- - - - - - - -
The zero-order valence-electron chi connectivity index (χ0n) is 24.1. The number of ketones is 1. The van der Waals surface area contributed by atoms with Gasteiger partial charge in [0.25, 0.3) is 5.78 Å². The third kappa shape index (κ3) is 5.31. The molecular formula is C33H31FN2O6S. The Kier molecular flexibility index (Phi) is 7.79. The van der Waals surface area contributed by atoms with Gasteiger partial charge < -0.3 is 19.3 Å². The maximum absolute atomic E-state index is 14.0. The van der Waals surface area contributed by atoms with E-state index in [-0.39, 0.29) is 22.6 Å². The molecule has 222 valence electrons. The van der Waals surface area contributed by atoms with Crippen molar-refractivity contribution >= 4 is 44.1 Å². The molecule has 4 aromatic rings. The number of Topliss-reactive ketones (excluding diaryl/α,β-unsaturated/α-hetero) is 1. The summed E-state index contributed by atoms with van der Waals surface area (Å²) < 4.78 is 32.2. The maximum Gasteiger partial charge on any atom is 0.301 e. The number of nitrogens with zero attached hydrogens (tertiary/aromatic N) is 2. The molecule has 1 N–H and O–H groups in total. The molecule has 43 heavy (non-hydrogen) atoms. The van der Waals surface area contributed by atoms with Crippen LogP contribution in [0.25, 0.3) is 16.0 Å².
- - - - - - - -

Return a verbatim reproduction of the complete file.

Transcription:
The zero-order valence-electron chi connectivity index (χ0n) is 24.1. The number of ketones is 1. The van der Waals surface area contributed by atoms with Gasteiger partial charge in [0.25, 0.3) is 5.78 Å². The third kappa shape index (κ3) is 5.31. The molecular formula is C33H31FN2O6S. The Kier molecular flexibility index (Phi) is 7.79. The van der Waals surface area contributed by atoms with Gasteiger partial charge < -0.3 is 19.3 Å². The maximum absolute atomic E-state index is 14.0. The van der Waals surface area contributed by atoms with E-state index in [-0.39, 0.29) is 22.6 Å². The molecule has 222 valence electrons. The van der Waals surface area contributed by atoms with Crippen molar-refractivity contribution >= 4 is 44.1 Å². The molecule has 4 aromatic rings. The number of Topliss-reactive ketones (excluding diaryl/α,β-unsaturated/α-hetero) is 1. The summed E-state index contributed by atoms with van der Waals surface area (Å²) < 4.78 is 32.2. The maximum Gasteiger partial charge on any atom is 0.301 e. The number of nitrogens with zero attached hydrogens (tertiary/aromatic N) is 2. The molecule has 1 N–H and O–H groups in total. The molecule has 43 heavy (non-hydrogen) atoms. The van der Waals surface area contributed by atoms with Crippen LogP contribution in [0.25, 0.3) is 16.0 Å².